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At least 23 Egyptian soldiers troops killed in Islamic militant car-bomb

A barbed wire fence and an Egyptian guard tower on the Sinai peninsula
By Ashraf Sweilam

Islamic militants have unleashed a suicide car bomb and heavy gunfire on an Egyptian military checkpoint in north-eastern Sinai peninsula, leaving 23 troops dead, authorities said.

Officials said the blitz began when a suicide car bomber rammed his vehicle into a checkpoint at a military compound in the southern Rafah village of El-Barth, followed by heavy gunfire from dozens of masked militants on foot.

The dead included a high ranking special forces officer, Colonel Ahmed el-Mansi, and at least 33 others were wounded in the attack.

Army spokesman Tamer el-Rifai said the army foiled attacks targeting a number of other checkpoints in southern Rafah and that 40 militants were killed.

No group has claimed the attack but Egypt has been battling a stepped-up insurgency in northern Sinai, mainly by militants from an Islamic State affiliate.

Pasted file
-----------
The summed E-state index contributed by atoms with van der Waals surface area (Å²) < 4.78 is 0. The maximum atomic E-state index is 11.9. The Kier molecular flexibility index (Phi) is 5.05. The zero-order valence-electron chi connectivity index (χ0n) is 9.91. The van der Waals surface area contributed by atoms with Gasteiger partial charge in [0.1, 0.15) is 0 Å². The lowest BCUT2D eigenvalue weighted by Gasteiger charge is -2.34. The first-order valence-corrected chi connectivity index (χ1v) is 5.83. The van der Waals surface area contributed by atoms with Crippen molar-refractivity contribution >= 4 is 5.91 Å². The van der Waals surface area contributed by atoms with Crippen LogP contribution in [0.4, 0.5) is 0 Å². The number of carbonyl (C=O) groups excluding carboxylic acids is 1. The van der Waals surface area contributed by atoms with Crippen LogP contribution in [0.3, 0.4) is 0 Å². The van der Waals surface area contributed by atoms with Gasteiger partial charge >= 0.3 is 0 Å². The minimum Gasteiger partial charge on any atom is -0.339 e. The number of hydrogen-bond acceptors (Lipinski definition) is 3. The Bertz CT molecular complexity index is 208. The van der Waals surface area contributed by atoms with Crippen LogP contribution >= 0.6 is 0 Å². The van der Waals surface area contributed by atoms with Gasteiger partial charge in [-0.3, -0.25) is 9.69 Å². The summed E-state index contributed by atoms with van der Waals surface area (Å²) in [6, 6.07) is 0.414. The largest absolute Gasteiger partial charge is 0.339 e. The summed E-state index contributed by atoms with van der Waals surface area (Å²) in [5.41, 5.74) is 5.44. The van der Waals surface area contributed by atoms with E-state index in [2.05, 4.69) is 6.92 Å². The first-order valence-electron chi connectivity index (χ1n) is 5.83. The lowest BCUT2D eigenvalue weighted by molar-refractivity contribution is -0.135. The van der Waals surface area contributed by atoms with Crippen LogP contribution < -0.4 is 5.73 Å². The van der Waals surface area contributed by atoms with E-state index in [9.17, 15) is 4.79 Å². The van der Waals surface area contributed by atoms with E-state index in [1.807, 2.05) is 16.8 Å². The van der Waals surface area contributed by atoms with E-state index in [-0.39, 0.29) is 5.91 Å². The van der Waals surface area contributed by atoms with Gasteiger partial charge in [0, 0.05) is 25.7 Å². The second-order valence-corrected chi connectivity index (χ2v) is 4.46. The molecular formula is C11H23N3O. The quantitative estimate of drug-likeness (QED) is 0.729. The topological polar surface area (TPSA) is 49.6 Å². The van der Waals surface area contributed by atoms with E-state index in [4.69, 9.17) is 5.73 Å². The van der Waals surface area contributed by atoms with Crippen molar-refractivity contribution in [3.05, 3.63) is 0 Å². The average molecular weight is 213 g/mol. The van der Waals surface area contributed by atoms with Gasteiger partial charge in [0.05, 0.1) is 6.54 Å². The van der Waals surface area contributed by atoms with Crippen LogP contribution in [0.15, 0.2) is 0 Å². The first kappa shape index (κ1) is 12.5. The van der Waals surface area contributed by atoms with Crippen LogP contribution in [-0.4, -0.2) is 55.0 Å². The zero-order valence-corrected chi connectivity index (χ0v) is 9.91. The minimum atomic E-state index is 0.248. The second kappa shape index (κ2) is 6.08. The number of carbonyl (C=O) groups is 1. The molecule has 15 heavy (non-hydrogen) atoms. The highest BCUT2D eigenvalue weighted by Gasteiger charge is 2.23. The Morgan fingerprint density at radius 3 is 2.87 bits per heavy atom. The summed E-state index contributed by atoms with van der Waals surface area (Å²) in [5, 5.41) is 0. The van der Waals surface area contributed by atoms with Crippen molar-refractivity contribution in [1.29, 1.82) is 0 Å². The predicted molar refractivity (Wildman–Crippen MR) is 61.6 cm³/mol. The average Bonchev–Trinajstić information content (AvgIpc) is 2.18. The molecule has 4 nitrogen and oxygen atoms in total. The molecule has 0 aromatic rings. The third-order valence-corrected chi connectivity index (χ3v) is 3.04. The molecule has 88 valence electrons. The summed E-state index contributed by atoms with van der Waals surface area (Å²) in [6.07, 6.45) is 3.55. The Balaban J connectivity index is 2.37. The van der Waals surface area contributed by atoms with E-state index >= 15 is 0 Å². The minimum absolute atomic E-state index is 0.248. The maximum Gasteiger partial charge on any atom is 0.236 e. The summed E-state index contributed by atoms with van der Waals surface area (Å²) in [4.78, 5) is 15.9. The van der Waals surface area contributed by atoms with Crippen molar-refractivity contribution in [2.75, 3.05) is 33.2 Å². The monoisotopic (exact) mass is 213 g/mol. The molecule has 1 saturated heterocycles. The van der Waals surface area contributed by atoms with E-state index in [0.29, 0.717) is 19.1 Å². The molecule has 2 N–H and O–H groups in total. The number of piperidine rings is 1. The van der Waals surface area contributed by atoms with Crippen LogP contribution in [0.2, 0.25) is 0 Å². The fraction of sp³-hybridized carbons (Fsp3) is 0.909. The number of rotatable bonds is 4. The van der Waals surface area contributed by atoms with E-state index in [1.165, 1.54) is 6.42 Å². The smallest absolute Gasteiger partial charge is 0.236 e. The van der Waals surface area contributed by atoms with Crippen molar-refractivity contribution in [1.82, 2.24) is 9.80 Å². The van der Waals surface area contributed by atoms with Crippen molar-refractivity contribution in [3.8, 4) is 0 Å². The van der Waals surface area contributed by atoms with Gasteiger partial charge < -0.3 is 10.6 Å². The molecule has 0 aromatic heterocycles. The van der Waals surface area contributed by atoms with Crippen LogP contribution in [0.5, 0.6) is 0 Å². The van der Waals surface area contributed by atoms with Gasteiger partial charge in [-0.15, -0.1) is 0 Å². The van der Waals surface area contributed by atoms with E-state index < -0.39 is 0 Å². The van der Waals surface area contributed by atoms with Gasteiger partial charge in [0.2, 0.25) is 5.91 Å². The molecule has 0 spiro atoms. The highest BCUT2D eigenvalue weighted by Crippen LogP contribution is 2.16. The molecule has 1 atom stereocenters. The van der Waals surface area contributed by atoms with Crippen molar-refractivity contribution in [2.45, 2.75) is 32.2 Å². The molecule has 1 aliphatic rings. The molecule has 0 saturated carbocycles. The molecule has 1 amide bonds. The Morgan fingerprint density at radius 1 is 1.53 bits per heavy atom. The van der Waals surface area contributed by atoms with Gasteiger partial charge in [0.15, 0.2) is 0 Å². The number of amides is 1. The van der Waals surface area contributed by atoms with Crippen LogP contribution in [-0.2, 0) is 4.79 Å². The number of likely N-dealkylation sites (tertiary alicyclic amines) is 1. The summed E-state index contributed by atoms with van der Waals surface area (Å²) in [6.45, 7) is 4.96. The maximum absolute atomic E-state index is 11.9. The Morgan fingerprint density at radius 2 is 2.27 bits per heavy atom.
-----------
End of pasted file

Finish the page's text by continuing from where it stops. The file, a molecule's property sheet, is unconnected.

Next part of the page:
Security officials said the militants arrived at the site - in a remote desert area - in 24 SUVs, and opened fire on the soldiers with machine guns for nearly half an hour. The force at the compound is estimated at 60 troops.

After the attack, the militants looted the checkpoint, taking weapons and ammunition. It was unclear if they took over armoured vehicles as well.

Witnesses said they saw Apache helicopters carrying out air strikes across Rafah after the attack.

The next army compound is an hour's drive away, which left the soldiers with no support except for local tribesmen from Tarabeen who have their own small checkpoints nearby.

The area of the attack is an IS stronghold and the location of fierce battles in the spring between tribesmen and militants.

Officials said some senior officers have voiced opposition to the location of the checkpoint, arguing it has no real cover.

While failing to seize territories, IS militants in Sinai have a strong presence in western and southern Rafah, the outskirts of Sheikh Zuweid, and inside the residential area of the Sinai's largest city, El-Arish.

Over the past few months, IS has focused its attacks on Egypt's Christian minority and carried out at least four deadly attacks that killed dozens, prompting army chief-turned-President Abdel-Fattah el-Sissi to declare a state of emergency in the country.

The restive north-eastern Sinai has been under a state of emergency since October 2014 after Islamic militants killed more than 30 soldiers in a single attack.

The Sinai branch of IS appears to be the most resilient outside Syria and Iraq, where the so-called caliphate is in retreat.

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